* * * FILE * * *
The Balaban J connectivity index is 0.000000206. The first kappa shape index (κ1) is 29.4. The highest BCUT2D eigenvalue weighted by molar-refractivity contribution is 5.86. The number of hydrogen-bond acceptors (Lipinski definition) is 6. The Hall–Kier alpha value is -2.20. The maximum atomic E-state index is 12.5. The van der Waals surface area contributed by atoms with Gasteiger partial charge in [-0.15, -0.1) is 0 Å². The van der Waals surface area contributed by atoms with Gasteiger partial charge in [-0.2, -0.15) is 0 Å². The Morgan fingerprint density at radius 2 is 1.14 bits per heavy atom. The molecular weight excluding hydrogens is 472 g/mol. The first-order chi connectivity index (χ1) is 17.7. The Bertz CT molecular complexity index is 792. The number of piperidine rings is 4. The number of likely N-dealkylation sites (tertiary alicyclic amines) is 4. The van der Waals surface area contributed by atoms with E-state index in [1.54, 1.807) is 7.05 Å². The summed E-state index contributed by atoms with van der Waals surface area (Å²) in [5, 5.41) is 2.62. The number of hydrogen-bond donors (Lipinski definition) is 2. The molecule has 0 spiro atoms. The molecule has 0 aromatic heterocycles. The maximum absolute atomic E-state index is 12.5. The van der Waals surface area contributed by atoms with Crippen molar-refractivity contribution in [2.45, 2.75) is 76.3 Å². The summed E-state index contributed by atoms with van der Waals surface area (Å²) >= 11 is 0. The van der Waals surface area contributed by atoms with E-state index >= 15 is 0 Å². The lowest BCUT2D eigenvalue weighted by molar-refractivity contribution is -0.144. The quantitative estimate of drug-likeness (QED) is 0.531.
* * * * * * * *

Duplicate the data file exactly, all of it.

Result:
The Balaban J connectivity index is 0.000000206. The first kappa shape index (κ1) is 29.4. The highest BCUT2D eigenvalue weighted by molar-refractivity contribution is 5.86. The number of hydrogen-bond acceptors (Lipinski definition) is 6. The Hall–Kier alpha value is -2.20. The maximum atomic E-state index is 12.5. The van der Waals surface area contributed by atoms with Gasteiger partial charge in [-0.15, -0.1) is 0 Å². The van der Waals surface area contributed by atoms with Gasteiger partial charge in [-0.2, -0.15) is 0 Å². The Morgan fingerprint density at radius 2 is 1.14 bits per heavy atom. The molecular weight excluding hydrogens is 472 g/mol. The first-order chi connectivity index (χ1) is 17.7. The Bertz CT molecular complexity index is 792. The number of piperidine rings is 4. The number of likely N-dealkylation sites (tertiary alicyclic amines) is 4. The van der Waals surface area contributed by atoms with E-state index in [1.54, 1.807) is 7.05 Å². The summed E-state index contributed by atoms with van der Waals surface area (Å²) in [5, 5.41) is 2.62. The number of hydrogen-bond donors (Lipinski definition) is 2. The molecule has 0 spiro atoms. The molecule has 0 aromatic heterocycles. The maximum absolute atomic E-state index is 12.5. The van der Waals surface area contributed by atoms with Crippen molar-refractivity contribution in [2.45, 2.75) is 76.3 Å². The summed E-state index contributed by atoms with van der Waals surface area (Å²) >= 11 is 0. The van der Waals surface area contributed by atoms with E-state index >= 15 is 0 Å². The lowest BCUT2D eigenvalue weighted by molar-refractivity contribution is -0.144. The quantitative estimate of drug-likeness (QED) is 0.531.